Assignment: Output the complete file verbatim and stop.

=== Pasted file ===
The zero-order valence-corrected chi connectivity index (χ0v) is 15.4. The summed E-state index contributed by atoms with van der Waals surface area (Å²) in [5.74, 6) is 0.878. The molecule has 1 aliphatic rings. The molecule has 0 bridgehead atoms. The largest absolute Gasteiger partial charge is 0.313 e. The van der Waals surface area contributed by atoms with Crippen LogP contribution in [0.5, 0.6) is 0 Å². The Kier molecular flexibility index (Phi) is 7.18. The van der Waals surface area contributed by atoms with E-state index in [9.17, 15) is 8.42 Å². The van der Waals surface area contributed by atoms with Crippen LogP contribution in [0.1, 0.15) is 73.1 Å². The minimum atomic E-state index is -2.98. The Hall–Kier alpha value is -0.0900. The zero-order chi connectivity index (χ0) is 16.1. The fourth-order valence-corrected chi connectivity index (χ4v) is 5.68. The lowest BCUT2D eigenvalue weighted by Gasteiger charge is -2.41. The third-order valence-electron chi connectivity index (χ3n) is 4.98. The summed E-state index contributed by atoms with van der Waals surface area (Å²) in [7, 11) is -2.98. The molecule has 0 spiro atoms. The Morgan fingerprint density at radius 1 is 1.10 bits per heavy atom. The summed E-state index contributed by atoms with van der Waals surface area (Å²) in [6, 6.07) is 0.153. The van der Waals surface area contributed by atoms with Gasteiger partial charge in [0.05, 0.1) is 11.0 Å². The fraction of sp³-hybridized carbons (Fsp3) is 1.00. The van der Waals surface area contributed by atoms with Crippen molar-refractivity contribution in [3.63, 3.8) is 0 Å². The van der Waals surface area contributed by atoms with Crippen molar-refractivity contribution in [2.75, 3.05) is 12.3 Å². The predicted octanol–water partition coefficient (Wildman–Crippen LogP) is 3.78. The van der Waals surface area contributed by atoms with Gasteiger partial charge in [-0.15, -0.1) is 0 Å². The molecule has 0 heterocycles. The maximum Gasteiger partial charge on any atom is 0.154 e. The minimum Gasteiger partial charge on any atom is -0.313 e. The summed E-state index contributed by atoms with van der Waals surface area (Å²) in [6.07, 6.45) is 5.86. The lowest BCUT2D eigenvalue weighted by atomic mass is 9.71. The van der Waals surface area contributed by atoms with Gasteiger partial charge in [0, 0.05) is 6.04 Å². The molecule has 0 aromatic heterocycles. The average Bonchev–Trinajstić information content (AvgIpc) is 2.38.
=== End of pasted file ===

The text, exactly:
The zero-order valence-corrected chi connectivity index (χ0v) is 15.4. The summed E-state index contributed by atoms with van der Waals surface area (Å²) in [5.74, 6) is 0.878. The molecule has 1 aliphatic rings. The molecule has 0 bridgehead atoms. The largest absolute Gasteiger partial charge is 0.313 e. The van der Waals surface area contributed by atoms with Crippen LogP contribution in [0.5, 0.6) is 0 Å². The Kier molecular flexibility index (Phi) is 7.18. The van der Waals surface area contributed by atoms with E-state index in [9.17, 15) is 8.42 Å². The van der Waals surface area contributed by atoms with Crippen LogP contribution in [0.1, 0.15) is 73.1 Å². The minimum atomic E-state index is -2.98. The Hall–Kier alpha value is -0.0900. The zero-order chi connectivity index (χ0) is 16.1. The fourth-order valence-corrected chi connectivity index (χ4v) is 5.68. The lowest BCUT2D eigenvalue weighted by Gasteiger charge is -2.41. The third-order valence-electron chi connectivity index (χ3n) is 4.98. The summed E-state index contributed by atoms with van der Waals surface area (Å²) in [7, 11) is -2.98. The molecule has 0 spiro atoms. The Morgan fingerprint density at radius 1 is 1.10 bits per heavy atom. The summed E-state index contributed by atoms with van der Waals surface area (Å²) in [6, 6.07) is 0.153. The van der Waals surface area contributed by atoms with Gasteiger partial charge in [0.05, 0.1) is 11.0 Å². The fraction of sp³-hybridized carbons (Fsp3) is 1.00. The van der Waals surface area contributed by atoms with Crippen molar-refractivity contribution in [3.63, 3.8) is 0 Å². The van der Waals surface area contributed by atoms with Crippen molar-refractivity contribution in [2.75, 3.05) is 12.3 Å². The predicted octanol–water partition coefficient (Wildman–Crippen LogP) is 3.78. The van der Waals surface area contributed by atoms with Gasteiger partial charge in [-0.15, -0.1) is 0 Å². The molecule has 0 heterocycles. The maximum Gasteiger partial charge on any atom is 0.154 e. The minimum Gasteiger partial charge on any atom is -0.313 e. The summed E-state index contributed by atoms with van der Waals surface area (Å²) in [6.07, 6.45) is 5.86. The lowest BCUT2D eigenvalue weighted by atomic mass is 9.71. The van der Waals surface area contributed by atoms with Gasteiger partial charge in [0, 0.05) is 6.04 Å². The molecule has 0 aromatic heterocycles. The average Bonchev–Trinajstić information content (AvgIpc) is 2.38.